|Appears in Collections:||Faculty of Social Sciences Journal Articles|
|Peer Review Status:||Refereed|
|Title:||Local elites and social control: Building council houses in Stirling between the wars|
|Publisher:||Cambridge University Press|
|Citation:||Smyth J & Robertson D (2013) Local elites and social control: Building council houses in Stirling between the wars, Urban History, 40 (2), pp. 336-354.|
|Abstract:||This article examines the role played by local councillors in constructing new housing in Scotland during the inter-war period. Rather than view local authorities as simply the objective agency of central government's ambitions to construct council houses, we argue that the self-interest and motivations of councillors have to be recognized as significant factors in this process. It is argued also that the concerns of private landlords were neither ignored nor sacrificed in the rush to build new housing. Rather, given that councils remained dominated by local business men, many of whom were private landlords, councillors acted in ways to protect their own material and class interests. In so doing, they consciously, if implicitly, shaped the social geography of twentieth-century Scotland.|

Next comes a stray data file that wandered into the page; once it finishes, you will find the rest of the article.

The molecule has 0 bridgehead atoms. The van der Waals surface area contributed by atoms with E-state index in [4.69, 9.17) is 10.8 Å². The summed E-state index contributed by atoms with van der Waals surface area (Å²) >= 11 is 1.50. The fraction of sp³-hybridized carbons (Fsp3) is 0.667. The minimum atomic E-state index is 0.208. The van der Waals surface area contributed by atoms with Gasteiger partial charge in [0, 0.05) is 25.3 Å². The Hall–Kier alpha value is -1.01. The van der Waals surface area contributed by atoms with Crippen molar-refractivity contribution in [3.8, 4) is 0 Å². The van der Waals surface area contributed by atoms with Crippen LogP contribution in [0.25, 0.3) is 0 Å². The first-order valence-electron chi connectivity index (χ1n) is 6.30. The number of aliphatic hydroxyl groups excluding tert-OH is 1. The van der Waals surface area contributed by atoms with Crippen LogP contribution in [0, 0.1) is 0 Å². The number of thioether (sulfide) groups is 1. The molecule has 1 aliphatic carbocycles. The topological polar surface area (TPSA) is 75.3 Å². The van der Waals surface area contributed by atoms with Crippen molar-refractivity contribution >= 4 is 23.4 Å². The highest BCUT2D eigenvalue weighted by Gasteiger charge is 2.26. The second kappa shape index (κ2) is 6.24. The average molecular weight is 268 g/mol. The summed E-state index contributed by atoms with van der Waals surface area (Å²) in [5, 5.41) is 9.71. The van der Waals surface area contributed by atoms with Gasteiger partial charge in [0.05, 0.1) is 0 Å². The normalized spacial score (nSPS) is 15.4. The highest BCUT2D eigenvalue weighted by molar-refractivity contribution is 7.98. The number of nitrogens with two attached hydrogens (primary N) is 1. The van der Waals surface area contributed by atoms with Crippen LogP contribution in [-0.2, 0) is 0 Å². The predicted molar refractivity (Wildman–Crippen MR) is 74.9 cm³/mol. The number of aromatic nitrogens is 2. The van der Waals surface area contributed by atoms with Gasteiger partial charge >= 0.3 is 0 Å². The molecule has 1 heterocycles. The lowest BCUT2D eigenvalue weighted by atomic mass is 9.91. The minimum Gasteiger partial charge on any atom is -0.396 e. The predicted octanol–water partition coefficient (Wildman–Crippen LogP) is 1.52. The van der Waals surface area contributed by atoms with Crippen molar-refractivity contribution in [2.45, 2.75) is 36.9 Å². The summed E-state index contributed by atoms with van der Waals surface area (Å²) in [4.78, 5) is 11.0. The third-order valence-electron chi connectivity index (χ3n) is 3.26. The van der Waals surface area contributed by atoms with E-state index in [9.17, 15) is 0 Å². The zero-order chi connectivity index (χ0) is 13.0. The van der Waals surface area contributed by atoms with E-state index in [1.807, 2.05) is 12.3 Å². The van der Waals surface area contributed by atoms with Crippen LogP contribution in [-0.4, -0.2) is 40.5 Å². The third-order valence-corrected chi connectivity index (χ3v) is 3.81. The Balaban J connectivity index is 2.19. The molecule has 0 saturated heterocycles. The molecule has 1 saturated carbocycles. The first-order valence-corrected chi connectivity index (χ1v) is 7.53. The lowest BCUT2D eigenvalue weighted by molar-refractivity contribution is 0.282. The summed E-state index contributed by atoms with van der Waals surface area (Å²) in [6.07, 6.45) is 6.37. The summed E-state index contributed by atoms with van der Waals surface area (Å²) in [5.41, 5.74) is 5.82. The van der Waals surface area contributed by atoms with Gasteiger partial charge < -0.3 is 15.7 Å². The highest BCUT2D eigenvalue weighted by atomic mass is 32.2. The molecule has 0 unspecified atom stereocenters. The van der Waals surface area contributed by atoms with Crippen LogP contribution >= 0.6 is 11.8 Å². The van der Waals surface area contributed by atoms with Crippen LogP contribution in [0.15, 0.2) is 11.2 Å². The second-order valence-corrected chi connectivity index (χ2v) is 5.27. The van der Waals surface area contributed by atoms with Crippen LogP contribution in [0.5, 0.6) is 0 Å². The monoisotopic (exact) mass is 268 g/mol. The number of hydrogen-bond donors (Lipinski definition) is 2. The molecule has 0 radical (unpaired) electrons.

|Rights:||This item has been embargoed for a period. During the embargo please use the Request a Copy feature at the foot of the Repository record to request a copy directly from the author. You can only request a copy if you wish to use this work for your own research or private study. Publisher policy allows this work to be made available in this repository. Published in Urban History / Volume 40 / Issue 02 / May 2013, pp 336-354 Copyright © Cambridge University Press 2013. The original publication is available at: http://dx.doi.org/10.1017/S0963926813000072|
Applied Social Science
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